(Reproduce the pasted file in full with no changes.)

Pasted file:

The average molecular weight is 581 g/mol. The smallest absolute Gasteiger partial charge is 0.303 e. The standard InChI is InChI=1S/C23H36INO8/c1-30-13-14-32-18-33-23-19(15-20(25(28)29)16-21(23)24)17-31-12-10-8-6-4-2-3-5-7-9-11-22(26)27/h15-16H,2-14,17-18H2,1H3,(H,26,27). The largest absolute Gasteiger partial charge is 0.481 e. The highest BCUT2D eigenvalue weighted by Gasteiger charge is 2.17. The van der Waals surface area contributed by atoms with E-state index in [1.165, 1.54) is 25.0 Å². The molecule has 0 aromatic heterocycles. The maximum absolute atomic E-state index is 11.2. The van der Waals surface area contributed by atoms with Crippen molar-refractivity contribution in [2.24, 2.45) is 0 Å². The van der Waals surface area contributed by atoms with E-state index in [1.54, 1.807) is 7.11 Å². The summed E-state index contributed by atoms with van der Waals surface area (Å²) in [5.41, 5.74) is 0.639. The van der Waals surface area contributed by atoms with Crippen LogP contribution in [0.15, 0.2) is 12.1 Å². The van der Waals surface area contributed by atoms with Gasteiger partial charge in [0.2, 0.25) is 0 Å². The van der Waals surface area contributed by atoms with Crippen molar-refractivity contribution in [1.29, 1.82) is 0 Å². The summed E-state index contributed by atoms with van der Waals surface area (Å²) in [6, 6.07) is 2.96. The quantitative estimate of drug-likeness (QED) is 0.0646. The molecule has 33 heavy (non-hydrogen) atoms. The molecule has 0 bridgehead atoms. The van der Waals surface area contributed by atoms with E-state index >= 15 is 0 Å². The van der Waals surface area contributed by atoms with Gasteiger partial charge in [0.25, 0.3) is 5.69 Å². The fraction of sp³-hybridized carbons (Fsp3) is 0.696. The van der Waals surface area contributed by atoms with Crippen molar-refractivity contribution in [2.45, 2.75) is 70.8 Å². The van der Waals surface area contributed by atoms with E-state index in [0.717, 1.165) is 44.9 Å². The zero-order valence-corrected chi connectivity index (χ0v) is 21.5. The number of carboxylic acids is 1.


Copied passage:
The average molecular weight is 581 g/mol. The smallest absolute Gasteiger partial charge is 0.303 e. The standard InChI is InChI=1S/C23H36INO8/c1-30-13-14-32-18-33-23-19(15-20(25(28)29)16-21(23)24)17-31-12-10-8-6-4-2-3-5-7-9-11-22(26)27/h15-16H,2-14,17-18H2,1H3,(H,26,27). The largest absolute Gasteiger partial charge is 0.481 e. The highest BCUT2D eigenvalue weighted by Gasteiger charge is 2.17. The van der Waals surface area contributed by atoms with E-state index in [1.165, 1.54) is 25.0 Å². The molecule has 0 aromatic heterocycles. The maximum absolute atomic E-state index is 11.2. The van der Waals surface area contributed by atoms with Crippen molar-refractivity contribution in [2.24, 2.45) is 0 Å². The van der Waals surface area contributed by atoms with E-state index in [1.54, 1.807) is 7.11 Å². The summed E-state index contributed by atoms with van der Waals surface area (Å²) in [5.41, 5.74) is 0.639. The van der Waals surface area contributed by atoms with Crippen LogP contribution in [0.15, 0.2) is 12.1 Å². The van der Waals surface area contributed by atoms with Gasteiger partial charge in [0.2, 0.25) is 0 Å². The van der Waals surface area contributed by atoms with Crippen molar-refractivity contribution in [1.29, 1.82) is 0 Å². The summed E-state index contributed by atoms with van der Waals surface area (Å²) in [6, 6.07) is 2.96. The quantitative estimate of drug-likeness (QED) is 0.0646. The molecule has 33 heavy (non-hydrogen) atoms. The molecule has 0 bridgehead atoms. The van der Waals surface area contributed by atoms with E-state index >= 15 is 0 Å². The van der Waals surface area contributed by atoms with Gasteiger partial charge in [0.25, 0.3) is 5.69 Å². The fraction of sp³-hybridized carbons (Fsp3) is 0.696. The van der Waals surface area contributed by atoms with Crippen molar-refractivity contribution in [2.45, 2.75) is 70.8 Å². The van der Waals surface area contributed by atoms with E-state index in [0.717, 1.165) is 44.9 Å². The zero-order valence-corrected chi connectivity index (χ0v) is 21.5. The number of carboxylic acids is 1.